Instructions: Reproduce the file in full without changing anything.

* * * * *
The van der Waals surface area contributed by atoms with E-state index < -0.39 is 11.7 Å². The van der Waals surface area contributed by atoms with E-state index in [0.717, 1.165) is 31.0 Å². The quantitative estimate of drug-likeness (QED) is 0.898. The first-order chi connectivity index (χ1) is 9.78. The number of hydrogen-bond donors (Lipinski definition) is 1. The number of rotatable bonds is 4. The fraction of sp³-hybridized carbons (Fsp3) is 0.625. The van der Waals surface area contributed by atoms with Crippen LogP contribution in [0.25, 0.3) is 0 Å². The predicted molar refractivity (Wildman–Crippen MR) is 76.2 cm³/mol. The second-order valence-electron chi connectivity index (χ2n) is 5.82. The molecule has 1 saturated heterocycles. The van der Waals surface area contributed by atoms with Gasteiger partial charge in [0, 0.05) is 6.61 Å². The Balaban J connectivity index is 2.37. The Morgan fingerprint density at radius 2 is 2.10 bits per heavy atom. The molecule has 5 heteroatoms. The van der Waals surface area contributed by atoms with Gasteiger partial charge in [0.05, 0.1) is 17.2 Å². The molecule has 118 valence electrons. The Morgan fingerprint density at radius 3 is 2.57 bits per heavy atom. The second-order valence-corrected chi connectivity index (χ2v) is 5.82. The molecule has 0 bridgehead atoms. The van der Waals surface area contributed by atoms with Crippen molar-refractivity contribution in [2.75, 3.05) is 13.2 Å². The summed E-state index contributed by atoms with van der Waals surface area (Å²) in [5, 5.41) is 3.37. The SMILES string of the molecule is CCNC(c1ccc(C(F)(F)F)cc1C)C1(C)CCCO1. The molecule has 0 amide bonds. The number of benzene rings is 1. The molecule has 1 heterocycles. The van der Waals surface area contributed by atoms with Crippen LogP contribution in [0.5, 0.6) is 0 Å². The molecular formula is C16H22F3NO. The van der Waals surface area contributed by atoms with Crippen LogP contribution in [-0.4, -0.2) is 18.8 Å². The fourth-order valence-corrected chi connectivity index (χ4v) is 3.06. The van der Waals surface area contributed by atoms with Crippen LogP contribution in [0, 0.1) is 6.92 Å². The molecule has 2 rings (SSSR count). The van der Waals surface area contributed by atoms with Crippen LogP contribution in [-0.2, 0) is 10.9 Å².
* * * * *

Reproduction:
The van der Waals surface area contributed by atoms with E-state index < -0.39 is 11.7 Å². The van der Waals surface area contributed by atoms with E-state index in [0.717, 1.165) is 31.0 Å². The quantitative estimate of drug-likeness (QED) is 0.898. The first-order chi connectivity index (χ1) is 9.78. The number of hydrogen-bond donors (Lipinski definition) is 1. The number of rotatable bonds is 4. The fraction of sp³-hybridized carbons (Fsp3) is 0.625. The van der Waals surface area contributed by atoms with Crippen LogP contribution in [0.25, 0.3) is 0 Å². The predicted molar refractivity (Wildman–Crippen MR) is 76.2 cm³/mol. The second-order valence-electron chi connectivity index (χ2n) is 5.82. The molecule has 1 saturated heterocycles. The van der Waals surface area contributed by atoms with Gasteiger partial charge in [0, 0.05) is 6.61 Å². The Balaban J connectivity index is 2.37. The Morgan fingerprint density at radius 2 is 2.10 bits per heavy atom. The molecule has 5 heteroatoms. The van der Waals surface area contributed by atoms with Gasteiger partial charge in [0.05, 0.1) is 17.2 Å². The molecule has 118 valence electrons. The Morgan fingerprint density at radius 3 is 2.57 bits per heavy atom. The second-order valence-corrected chi connectivity index (χ2v) is 5.82. The molecule has 0 bridgehead atoms. The van der Waals surface area contributed by atoms with Crippen molar-refractivity contribution in [2.75, 3.05) is 13.2 Å². The summed E-state index contributed by atoms with van der Waals surface area (Å²) in [5, 5.41) is 3.37. The SMILES string of the molecule is CCNC(c1ccc(C(F)(F)F)cc1C)C1(C)CCCO1. The molecule has 0 amide bonds. The number of benzene rings is 1. The molecule has 1 heterocycles. The van der Waals surface area contributed by atoms with Crippen LogP contribution in [0.5, 0.6) is 0 Å². The molecular formula is C16H22F3NO. The van der Waals surface area contributed by atoms with Crippen LogP contribution in [-0.4, -0.2) is 18.8 Å². The fourth-order valence-corrected chi connectivity index (χ4v) is 3.06. The van der Waals surface area contributed by atoms with Crippen LogP contribution in [0, 0.1) is 6.92 Å². The molecule has 2 rings (SSSR count). The van der Waals surface area contributed by atoms with Crippen LogP contribution in [-0.2, 0) is 10.9 Å².